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Re: [FileAPI] No streaming semantics?

From: Charles Pritchard <chuck@jumis.com>
Date: Sun, 5 Feb 2012 19:02:24 -0800
Message-Id: <A86A2E13-591D-4AE6-B56E-3CBA9130FBC1@jumis.com>
Cc: "public-webapps@w3.org" <public-webapps@w3.org>
To: Justin Summerlin <jmerlin@jmerlin.net>
Use slice; webkitSlice.

They just it themselves put together on the media Apis as well. So that's cool. There's an append stream semantic.

-Charles



On Feb 5, 2012, at 5:18 PM, Justin Summerlin <jmerlin@jmerlin.net> wrote:

> I've been playing around with the FileAPI in both Chrome and Firefox.  The API presented works very well for small files consistent with perhaps circa 1990s web usage.  Previewing small images (~50K), reading and processing small files ("a few" MB) have been cases where uniformly strong results are seen and the proposed API appears to greatly enhance the capability of client-oriented JS-enabled websites.
> 
> Upon considering the implications for local file processing, it became apparent to me that the repercussions for client-side filtering and aggregation can be a potentially huge thing for the internet.  One simple case study demonstrates two-fold inadequacies in the presented File API for very commonly used semantics.
> 
> Consider a web application designed to process user-submitted log files to perform analytics and diagnose problems.  Perhaps these log files can typically be 50GB in size.  Two cases are interesting:
> 
> 1. The application scans through the log file looking for errors up to some maximum number, then reports those to a server-side script.
> 2. The application watches the log file and actively collects information on errors to recommend diagnostics (in this case, no round-trip may be necessary).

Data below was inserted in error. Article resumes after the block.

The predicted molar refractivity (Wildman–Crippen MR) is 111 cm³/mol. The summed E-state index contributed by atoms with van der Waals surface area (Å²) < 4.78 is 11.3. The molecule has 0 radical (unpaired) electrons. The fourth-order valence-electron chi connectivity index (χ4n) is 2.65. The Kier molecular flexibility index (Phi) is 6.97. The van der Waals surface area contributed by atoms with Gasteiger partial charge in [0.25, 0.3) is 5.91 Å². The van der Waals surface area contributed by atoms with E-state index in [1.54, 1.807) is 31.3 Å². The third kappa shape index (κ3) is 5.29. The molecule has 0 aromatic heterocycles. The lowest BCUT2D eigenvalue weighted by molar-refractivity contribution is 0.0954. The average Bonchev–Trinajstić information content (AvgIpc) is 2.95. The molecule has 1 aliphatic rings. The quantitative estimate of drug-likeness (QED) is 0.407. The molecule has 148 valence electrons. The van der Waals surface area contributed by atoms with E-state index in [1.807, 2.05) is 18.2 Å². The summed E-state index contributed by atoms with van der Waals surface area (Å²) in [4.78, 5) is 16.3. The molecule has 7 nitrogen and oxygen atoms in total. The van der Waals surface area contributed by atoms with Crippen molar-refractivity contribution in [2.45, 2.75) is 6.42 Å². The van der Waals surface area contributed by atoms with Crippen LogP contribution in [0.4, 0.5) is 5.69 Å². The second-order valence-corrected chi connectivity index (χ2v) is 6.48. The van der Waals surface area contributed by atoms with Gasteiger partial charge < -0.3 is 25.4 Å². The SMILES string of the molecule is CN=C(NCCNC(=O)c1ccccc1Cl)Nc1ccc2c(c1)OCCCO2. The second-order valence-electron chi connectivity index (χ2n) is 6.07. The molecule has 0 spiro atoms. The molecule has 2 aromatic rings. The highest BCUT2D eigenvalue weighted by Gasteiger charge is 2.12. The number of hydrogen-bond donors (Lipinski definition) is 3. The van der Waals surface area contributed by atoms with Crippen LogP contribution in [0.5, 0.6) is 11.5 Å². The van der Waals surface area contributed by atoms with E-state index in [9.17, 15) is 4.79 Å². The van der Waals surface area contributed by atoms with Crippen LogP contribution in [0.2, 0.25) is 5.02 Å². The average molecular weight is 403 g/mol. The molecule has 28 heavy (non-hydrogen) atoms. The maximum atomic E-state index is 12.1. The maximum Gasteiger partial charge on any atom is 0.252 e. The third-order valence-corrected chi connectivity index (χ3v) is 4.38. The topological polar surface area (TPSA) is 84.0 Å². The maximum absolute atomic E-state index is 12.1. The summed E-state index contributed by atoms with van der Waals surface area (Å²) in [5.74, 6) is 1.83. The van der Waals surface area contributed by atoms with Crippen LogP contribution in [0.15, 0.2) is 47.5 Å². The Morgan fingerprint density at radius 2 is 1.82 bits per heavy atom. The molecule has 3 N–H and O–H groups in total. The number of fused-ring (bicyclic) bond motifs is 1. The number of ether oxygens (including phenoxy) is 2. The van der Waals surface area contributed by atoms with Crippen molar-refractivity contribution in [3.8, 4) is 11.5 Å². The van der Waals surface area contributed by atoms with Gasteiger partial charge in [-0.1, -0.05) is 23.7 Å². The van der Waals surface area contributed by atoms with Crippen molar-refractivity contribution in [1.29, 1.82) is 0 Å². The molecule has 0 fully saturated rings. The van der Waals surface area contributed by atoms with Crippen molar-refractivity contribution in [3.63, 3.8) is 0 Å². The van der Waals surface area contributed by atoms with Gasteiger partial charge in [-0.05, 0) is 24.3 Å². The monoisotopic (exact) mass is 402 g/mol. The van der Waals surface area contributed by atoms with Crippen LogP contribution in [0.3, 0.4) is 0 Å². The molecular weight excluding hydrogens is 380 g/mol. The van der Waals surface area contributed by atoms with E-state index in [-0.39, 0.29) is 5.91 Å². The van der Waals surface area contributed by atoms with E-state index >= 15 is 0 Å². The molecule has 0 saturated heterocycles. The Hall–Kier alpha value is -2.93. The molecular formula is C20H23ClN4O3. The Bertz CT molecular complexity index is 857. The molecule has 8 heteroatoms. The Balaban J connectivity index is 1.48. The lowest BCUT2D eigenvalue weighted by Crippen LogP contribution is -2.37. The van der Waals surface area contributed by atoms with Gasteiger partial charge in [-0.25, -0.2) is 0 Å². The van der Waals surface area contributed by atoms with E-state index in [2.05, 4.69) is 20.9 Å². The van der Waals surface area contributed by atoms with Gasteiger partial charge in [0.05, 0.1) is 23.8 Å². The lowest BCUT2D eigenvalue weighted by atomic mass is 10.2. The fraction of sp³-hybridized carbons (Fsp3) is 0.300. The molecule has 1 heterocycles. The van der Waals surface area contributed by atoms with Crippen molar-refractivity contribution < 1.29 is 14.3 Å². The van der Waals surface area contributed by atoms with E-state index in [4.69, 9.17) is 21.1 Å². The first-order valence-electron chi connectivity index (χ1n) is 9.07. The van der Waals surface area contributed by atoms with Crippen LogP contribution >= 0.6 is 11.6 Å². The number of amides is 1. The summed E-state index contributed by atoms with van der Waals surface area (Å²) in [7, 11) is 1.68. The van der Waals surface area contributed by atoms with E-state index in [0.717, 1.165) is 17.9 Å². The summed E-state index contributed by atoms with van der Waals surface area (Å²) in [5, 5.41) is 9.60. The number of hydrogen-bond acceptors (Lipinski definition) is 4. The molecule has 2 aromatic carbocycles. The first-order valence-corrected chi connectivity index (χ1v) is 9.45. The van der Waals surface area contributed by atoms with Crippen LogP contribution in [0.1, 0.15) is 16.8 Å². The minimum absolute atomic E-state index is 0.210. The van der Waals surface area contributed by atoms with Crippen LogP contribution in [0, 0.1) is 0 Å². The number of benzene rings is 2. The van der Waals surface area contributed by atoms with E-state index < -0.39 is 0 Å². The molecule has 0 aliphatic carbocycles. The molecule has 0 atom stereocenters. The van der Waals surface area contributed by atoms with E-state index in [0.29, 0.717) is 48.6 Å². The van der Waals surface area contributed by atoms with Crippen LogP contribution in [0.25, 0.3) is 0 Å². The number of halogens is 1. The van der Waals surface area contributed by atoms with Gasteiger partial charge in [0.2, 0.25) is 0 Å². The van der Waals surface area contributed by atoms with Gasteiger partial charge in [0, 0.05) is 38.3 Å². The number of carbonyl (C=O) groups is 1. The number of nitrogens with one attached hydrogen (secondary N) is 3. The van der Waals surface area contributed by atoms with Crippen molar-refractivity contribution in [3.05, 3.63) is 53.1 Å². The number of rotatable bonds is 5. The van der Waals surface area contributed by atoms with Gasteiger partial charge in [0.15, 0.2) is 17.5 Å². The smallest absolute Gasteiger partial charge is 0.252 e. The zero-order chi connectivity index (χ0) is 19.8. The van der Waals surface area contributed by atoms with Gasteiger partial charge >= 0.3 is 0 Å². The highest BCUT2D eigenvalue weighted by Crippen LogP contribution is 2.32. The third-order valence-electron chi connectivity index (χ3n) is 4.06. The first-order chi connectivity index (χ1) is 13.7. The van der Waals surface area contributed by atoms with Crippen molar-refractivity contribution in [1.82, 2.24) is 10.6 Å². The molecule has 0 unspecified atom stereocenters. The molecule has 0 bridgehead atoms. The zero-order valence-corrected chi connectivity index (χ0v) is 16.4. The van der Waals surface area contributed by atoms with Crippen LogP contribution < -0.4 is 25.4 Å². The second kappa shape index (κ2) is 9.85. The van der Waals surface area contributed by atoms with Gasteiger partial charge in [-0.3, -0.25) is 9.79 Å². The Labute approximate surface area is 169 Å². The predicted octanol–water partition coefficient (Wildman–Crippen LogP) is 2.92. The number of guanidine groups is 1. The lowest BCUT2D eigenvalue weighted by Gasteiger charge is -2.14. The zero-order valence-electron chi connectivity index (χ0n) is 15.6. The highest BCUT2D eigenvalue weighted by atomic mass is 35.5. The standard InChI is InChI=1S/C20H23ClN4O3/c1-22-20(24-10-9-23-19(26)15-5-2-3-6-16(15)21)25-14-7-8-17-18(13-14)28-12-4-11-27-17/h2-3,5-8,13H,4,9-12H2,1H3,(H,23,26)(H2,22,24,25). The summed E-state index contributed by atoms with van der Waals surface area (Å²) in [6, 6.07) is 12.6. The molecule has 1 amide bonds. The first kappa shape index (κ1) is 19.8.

> 
> The reason the first case cannot be implemented with the present API is that readAs* in FileReader reads the *entire* file into memory, firing progress events along the way.  It is consistent that both Chrome and Firefox implementations attempt to do this and then fail due to insufficient memory.  The reason the second case is impractical is that one must re-read the entire file into memory each time to see any changes in a file, which is problematic at best.
> 
> Unless I'm missing something (I don't believe that I am), the capability of streaming which would solve both of these problems in a very effective way, is not present in the FileAPI.  Perhaps in addition to readAs*, both seek and read[Text|BinaryString|ArrayBuffer](<blob/file>, <length>[, <encoding>]).  Additionally, in an asynchronous manner, the result is presented in an event:
> 
> function processFile(file, reader) {
>   reader.onread = function (ev) {
>     if (has more...) {
>       reader.readText(file, 4096);
>     }  else {
>       reader.onread = null;
>     }
>     // Process chunk...
>   }
>   reader.readText(file, 4096);
> }
> 
> And in the case of reading more data from a file as it's written to, one would simply keep attempting a read and if the read returns no data, do nothing.
> 
> Is this intended and if so, is any streaming semantic to be considered in future JavaScript API considerations?
> 
> Thanks,
> 
> Justin
Received on Monday, 6 February 2012 03:02:54 GMT

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